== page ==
Stay informed with the
NEW Casino City Times newsletter!
Best of John Grochowski
Table Games Revenues12 August 2003
There's no doubt as to which table game is the most popular at Illinois casinos. It's blackjack, the same game that rules the pits in other gaming states.
Of the 274 gaming tables in Illinois, 165 are blackjack tables. And of the $21.5 million state casinos earned on the tables in February, the last month for which a breakdown is available, $9.6 million, or 44 percent, came at blackjack.
But on a per-table basis, other games actually earn more. Some of that is due to the size of the tables. Double-layout craps tables, roulette and big baccarat all can accommodate more players than the typical seven-player blackjack tables, and that shows in the revenue numbers. In February, the state's 32 craps tables earned $5.2 million, or $163,277 per table; the 24 roulette games earned $2.7 million, or $112,585 per table, and the two big baccarat tables earned $361,991, or $180,995 apiece.
Other casino games are played on similar-sized tables to blackjack. Some earn more than the $59,193 per table casinos earned at blackjack. For those wondering why space for Caribbean Stud has increased over the years, its 22 tables earned $1.9 million in February, or $88,590 per table. The sample size is much smaller for other games. Three Card Poker earned $593,070, or $59,307 for each of its 10 tables. Mini-baccarat was right up there with Caribbean Stud at $83,648 per table, but there are only five mini-bac tables in the state, leaving total earnings of $418,241. Let It Ride earned $253,976-$63,494 for each of its four tables, while Bonus Let It Ride lagged a bit at $157,613-$52,534 apiece for three tables.
With per-table numbers like that, what's to stop a casino from filling its pits with craps, roulette, baccarat and Caribbean Stud, and ignoring blackjack? In a word, demand. Put 165 Caribbean Stud tables on casino floors and they wouldn't be earning $88,000-plus per table. Supply would outstrip demand. Blackjack is there because customers fill the tables, bringing the casinos more profit overall, even if it's a little less per table.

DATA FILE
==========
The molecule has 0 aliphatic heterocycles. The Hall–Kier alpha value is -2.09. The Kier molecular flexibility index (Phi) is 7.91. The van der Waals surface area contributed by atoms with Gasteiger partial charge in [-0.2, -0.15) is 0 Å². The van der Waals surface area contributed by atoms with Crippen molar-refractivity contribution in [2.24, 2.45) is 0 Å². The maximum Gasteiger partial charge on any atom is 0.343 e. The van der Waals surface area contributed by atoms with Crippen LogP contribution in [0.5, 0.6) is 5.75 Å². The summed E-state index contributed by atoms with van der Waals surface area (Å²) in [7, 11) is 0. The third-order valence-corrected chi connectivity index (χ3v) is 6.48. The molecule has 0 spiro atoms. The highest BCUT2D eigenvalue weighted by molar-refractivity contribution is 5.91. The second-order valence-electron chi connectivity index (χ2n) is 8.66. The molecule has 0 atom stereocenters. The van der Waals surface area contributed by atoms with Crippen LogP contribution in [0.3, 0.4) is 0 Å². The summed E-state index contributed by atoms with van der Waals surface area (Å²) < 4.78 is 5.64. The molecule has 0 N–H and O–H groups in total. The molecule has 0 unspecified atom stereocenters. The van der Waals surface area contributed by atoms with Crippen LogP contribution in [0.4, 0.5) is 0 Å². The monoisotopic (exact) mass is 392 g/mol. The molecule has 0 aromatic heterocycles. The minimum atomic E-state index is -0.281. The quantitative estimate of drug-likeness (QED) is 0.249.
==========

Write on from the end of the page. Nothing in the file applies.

TABLES VS. SLOTS: Table revenues make up only about 15 percent of gaming revenue at Illinois casinos. In February, the table games earnings of $21.5 million were dwarfed by slot revenues of $120.5 million. That's in line with a national trend toward more revenue from the slots, which has led to casinos devoting more space to electronic gaming devices and less to table games.
For all of 2002, table games produced $287 million for Illinois casinos, down from $291 million in '01. Slot revenue dwarfs those numbers, with $1.54 billion in '02, up from $1.49 billion in '01.
DORMANT GAME: One game that doesn't show up on the Illinois Gaming Board monthly report even though it was one of the original approved games in this state is sic bo. The Asian dice game was played at Alton Belle in the early days of riverboat gambling but hasn't been offered anywhere in the state in years.
A reader who recently returned from Atlantic City, where sic bo remains fairly common, e-mailed to ask if the game is worth playing. My response was that it's not a game I'd play seriously. There are a couple of bets with house edges of 2.78 percent. But the others range from 7.87 percent to 30.56 percent. Ugh.
Sic bo is played with three dice in a bird cage. The cage is turned upside down and the dice tumble. Players can bet on specific numbers from 1 to 6, with an even money payoff if their number shows up on one die, 2-1 if it shows on two dice or 3-1 if it shows on all three. They can bet on the total number of pips showing on all three dice. Other propositions allow the player to bet that a specific number will show up at least twice; that a specific number will show up three times, or, without specifying a number, that any two dice will match or that all three dice will match.
Every one of those bets is a stinker. The only propositions with reasonable house edges are "small" and "big." Bet small and you win an even-money payoff if the dice total 4 through 10 and do not show three of a kind. Bet big and you get even money on non-triples that total 11 or higher. You'll win either bet 48.61 percent of the time, yielding the house edge of 2.78 percent.
The space crunch due to Illinois' limit of 1,200 gaming positions per license means we're unlikely to see its return to this state anytime soon.
JACKPOT TIME: For the second time in five months, Horseshoe Casino in Hammond has paid out a big jackpot at Caribbean Stud Poker.
On April 18, 29-year-old Richard Daluga of Chicago was dealt a royal flush. Daluga had made the $1 side bet to be eligible for the progressive jackpot, so his big hand was worth $192,441.50.
The last Caribbean Stud royal at Horseshoe came on Nov. 13 and was worth $250,040. After a royal jackpot is paid out, the casino resets the progressive meter at $10,000, and a percentage of each $1 side bet is added to the jackpot.
This article is provided by the Frank Scoblete Network. Melissa A. Kaplan is the network's managing editor. If you would like to use this article on your website, please contact Casino City Press, the exclusive web syndication outlet for the Frank Scoblete Network. To contact Frank, please e-mail him at email@example.com.
Best of John Grochowski